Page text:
Antique design receives award for innovation for British heritage brand Burleigh
Burleigh’s Regal Peacock, a pattern originally created in 1913, has just been honoured as Tabletop Innovation of the year by Housewares Magazine.
Laurie Marrington of Housewares Magazine said, “There had been a high number of entries this year and competition had been stiff but ultimately Regal Peacock was chosen from a final shortlist of four other designs in the category.”
The first examples of this pattern were presented to HM Queen Mary, who much admired the design and, in keeping with tradition, a large jug decorated in Regal Peacock was also presented to HRH the Prince of Wales when he visited Middleport Pottery, the home of Burleigh, in 2013, one hundred years later.
“This was the moment of inspiration behind the re-birth of Regal Peacock, says Sebastian Lazell, MD of Burleigh. He continued, “it was a moment of symbolism, an antique design with a royal connection being presented to the future King. It seemed a good time to revive the design and share it with future generations.”
“Bringing back such an old design presented Burleigh with a number of issues,” Lazell said. “The simple answer would be to scan the design on a computer and recreate it by modern methods. We felt strongly that this wasn’t the Burleigh way and the original artistry of the pattern and its subtle tones would be lost. We knew this was a major investment financially and in time, but just like the Slow Food movement, people are waking up to the fact that traditional, hand made British pottery which is heavily reliant on craft skills is a product worth waiting for. I am delighted to see that the award judges felt we were right!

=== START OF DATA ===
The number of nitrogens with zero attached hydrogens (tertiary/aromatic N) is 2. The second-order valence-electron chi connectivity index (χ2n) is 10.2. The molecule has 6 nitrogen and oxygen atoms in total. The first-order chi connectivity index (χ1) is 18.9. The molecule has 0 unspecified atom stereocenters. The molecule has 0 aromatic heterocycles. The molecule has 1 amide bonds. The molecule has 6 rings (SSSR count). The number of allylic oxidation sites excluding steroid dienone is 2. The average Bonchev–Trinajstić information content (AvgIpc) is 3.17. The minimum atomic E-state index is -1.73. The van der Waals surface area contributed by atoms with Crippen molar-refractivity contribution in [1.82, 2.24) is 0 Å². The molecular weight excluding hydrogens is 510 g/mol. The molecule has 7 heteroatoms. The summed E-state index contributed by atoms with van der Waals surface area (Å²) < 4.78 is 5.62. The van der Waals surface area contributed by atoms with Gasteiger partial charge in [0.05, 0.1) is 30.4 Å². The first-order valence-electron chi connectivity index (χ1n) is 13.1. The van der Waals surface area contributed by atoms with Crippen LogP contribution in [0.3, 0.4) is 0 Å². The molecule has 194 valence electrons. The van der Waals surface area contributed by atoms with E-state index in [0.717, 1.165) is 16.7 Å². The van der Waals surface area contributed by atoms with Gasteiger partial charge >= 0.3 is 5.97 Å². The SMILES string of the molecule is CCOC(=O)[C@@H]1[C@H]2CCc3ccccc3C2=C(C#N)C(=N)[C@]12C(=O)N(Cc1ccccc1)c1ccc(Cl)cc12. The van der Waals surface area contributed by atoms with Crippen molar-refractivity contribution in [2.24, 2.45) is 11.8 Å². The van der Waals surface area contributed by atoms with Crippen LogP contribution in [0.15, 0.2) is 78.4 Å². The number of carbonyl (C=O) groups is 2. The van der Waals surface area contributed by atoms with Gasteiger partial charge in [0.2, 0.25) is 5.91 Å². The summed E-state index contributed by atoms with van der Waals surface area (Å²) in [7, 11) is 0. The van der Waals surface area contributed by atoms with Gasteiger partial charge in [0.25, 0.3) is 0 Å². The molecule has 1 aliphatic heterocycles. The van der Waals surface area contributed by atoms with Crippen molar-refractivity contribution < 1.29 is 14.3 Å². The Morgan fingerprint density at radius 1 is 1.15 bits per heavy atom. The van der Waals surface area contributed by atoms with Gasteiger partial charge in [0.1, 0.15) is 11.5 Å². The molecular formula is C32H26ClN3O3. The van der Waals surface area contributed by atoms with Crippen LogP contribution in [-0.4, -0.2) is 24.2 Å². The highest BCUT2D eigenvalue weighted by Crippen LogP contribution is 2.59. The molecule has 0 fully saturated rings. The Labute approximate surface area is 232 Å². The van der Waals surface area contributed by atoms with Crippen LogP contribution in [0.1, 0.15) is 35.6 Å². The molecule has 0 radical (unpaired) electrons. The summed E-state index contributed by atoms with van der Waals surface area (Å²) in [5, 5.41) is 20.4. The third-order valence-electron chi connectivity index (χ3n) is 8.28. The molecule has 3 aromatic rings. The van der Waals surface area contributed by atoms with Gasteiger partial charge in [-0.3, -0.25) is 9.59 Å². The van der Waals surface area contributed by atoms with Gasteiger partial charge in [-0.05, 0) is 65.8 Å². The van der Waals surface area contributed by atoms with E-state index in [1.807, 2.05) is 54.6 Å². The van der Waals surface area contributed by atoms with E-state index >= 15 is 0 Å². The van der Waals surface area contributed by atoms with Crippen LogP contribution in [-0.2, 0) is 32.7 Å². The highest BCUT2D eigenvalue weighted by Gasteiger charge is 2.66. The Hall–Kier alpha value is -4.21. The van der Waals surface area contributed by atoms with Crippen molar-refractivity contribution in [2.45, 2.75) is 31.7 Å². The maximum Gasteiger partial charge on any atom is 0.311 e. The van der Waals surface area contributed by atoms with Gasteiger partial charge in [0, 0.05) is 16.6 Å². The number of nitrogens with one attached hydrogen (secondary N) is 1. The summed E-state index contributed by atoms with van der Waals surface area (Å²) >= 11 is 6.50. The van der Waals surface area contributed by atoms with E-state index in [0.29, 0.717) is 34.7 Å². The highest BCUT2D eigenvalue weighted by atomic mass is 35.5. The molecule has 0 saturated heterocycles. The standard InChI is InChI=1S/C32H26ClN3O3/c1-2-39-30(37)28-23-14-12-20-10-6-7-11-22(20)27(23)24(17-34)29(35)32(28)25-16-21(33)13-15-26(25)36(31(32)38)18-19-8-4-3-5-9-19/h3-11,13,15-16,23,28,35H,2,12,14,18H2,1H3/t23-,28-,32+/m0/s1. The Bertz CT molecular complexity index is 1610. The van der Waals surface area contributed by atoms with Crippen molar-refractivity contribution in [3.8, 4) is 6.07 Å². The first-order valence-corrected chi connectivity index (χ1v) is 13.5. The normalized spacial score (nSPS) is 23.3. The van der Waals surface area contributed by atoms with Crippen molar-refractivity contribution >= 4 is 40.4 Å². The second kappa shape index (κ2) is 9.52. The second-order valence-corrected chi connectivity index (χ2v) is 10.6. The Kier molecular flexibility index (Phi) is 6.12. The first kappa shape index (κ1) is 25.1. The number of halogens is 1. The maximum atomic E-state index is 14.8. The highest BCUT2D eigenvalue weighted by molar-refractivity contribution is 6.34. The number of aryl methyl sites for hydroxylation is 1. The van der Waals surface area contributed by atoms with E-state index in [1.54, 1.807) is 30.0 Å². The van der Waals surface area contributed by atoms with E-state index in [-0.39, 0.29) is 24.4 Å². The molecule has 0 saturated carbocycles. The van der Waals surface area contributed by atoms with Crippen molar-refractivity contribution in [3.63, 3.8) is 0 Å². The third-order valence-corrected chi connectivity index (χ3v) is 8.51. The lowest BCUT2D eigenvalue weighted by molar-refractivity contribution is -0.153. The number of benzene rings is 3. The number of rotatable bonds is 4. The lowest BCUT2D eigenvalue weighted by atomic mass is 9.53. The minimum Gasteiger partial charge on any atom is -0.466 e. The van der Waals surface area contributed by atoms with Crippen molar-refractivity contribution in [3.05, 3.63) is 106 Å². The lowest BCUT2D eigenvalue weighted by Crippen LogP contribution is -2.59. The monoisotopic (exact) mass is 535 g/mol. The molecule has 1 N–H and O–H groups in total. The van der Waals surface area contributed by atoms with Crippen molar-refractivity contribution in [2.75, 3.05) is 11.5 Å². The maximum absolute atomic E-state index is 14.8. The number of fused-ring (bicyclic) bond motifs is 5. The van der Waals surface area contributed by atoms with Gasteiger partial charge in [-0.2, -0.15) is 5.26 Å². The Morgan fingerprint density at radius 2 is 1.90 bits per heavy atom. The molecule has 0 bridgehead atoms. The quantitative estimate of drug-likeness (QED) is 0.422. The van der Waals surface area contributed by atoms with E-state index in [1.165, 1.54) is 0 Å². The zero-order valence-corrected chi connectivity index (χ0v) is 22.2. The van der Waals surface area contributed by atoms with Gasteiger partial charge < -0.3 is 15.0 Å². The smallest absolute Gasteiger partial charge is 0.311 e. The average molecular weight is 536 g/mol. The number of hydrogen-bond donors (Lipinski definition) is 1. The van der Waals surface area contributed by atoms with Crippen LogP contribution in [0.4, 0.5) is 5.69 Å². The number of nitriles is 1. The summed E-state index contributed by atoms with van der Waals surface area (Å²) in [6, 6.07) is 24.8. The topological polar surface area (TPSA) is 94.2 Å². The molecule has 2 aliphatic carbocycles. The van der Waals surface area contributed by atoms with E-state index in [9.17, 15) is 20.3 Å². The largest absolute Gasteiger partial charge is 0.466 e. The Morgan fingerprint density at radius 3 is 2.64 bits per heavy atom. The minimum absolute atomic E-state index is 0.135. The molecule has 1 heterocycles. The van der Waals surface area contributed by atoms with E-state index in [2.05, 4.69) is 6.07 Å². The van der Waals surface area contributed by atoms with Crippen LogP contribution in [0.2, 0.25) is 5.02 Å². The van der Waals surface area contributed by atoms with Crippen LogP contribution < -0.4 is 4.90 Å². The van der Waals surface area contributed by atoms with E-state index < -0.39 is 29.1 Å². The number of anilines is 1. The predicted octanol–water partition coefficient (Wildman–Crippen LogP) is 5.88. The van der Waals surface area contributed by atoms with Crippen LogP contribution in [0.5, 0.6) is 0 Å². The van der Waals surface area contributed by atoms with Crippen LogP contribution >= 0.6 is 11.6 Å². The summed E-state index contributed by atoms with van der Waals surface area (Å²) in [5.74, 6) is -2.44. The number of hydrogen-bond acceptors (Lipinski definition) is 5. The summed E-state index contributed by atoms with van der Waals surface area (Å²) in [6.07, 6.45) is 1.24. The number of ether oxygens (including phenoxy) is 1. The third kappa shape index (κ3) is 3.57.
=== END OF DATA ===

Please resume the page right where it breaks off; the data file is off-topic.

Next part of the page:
In order to revive Regal Peacock master engraver Christopher Glendinning was brought out of retirement to create a new engraving for the design. The copper roller was engraved by hand and took a staggering 1911 hours of work to complete. This works out at almost one whole year’s continual work.
Many different tools are used, each one gives a different effect and means that designs created this way have subtle shading which modern methods loose.
Burleigh has been hand crafting ceramics in the heart of the Staffordshire Potteries since 1851. Continuing to use time honoured craft skills, each piece of Burleigh ware passes through the hands of 25 skilled craftsmen and women from clay to cup.
Burleigh is housed in the historic, grade II listed Middleport pottery, which has been its home since 1889.
Burleigh Regal Peacock can be seen at